Sanah Shaikh

Name: Sanah Shaikh

Age: 25

Job: Social Media Marketing Manager, and Entreprenuer

How often do you have sickle cell crises?

It really varies, sometimes it’s once or twice a year and other times every few months. If I catch an infection my Sickle Cell often flares up and I need to get it treated as soon as it happens.

Can you tell us what a crisis feels like for you?

When I have a crisis it is often in back and my chest. It feels like my body is crumbling, and someone is squeezing the air out of me. My back often feels like someone is hammering down on me with a pulsating, hollow feeling.

What happens when you go to hospital?

I go straight into A&E and if the hospital is aware of the condition and often treats Sickle Cell they will treat me straight away without having to wait. They will put a canula in my arm and give me intravenous morphine, paracetomol which will knock me out straight away and take away the pain. They will take blood from me and give me suitable antibiotics. Depending on the crisis if it lasts for more then a few days then I tend to have a PCA which is a machine that releases an amount of opiate into my blood stream to control the pain.

Sickle cell is usually seen as something which only affects Black people. Does this have any impact on you, as an Asian person?

Yes, because there are so very few Asian people, I actually know none, which used to be very isolating as none of my extended family would understand the condition because they had never heard of it. When I tell black people that I have Sickle Cell none of them believe me and they often assume that I must have the trait. When I was younger I felt very lost as I didn’t know which community would understand my illness.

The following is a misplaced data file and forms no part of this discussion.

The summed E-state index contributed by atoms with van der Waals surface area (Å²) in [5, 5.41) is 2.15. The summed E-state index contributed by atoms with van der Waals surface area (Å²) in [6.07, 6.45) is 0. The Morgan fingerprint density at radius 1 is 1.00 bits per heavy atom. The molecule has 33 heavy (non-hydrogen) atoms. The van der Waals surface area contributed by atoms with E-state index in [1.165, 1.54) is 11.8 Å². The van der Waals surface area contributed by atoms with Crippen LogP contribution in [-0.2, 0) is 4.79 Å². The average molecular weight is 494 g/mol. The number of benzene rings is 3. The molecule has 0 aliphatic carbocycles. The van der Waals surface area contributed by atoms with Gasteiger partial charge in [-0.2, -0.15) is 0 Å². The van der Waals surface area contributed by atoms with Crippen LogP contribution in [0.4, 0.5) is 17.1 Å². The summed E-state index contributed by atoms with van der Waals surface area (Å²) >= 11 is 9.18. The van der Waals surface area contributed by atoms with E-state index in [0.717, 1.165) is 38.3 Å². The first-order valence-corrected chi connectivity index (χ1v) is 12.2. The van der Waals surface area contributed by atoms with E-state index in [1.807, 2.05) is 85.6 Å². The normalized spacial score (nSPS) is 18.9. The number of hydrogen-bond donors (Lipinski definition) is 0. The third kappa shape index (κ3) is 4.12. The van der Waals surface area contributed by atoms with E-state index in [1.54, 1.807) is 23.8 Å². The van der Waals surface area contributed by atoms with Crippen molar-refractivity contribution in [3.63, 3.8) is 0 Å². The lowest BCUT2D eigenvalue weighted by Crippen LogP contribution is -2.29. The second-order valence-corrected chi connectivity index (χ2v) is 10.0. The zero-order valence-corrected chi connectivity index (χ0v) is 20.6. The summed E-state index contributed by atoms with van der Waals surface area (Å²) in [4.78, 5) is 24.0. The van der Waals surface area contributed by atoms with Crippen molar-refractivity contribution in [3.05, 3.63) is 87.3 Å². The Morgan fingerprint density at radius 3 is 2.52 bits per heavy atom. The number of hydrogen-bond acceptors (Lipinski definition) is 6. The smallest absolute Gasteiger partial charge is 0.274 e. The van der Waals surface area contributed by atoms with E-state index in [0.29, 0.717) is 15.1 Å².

Do you have any tips for preventing a crisis?

Having Sickle Cell you have to know that having the illness means that you are going to have a crisis at some point in your life. Whether you have a few in your lifetime or a few every year, means that each individual will know their body and the limits that they can take.

The best tip is to be able to say ‘No’ when people are asking something of you and you are feeling unwell. Being brave to tell your employer, teacher, family and friends that you’re not feeling upto doing something is so important and is probably one of the hardest things to do because you don’t want to seem weak or unable. Especially if you look physically ok, but know that inside you’re in pain it can be really daunting communicating that across to someone who knows nothing about Sickle Cell.

Sickle Cell is a horrible illness and can be debilitating, however, the best thing is having great strength to keep going after each crisis.

Follow Sanah on Twitter @SanahShaikh, and watch her story here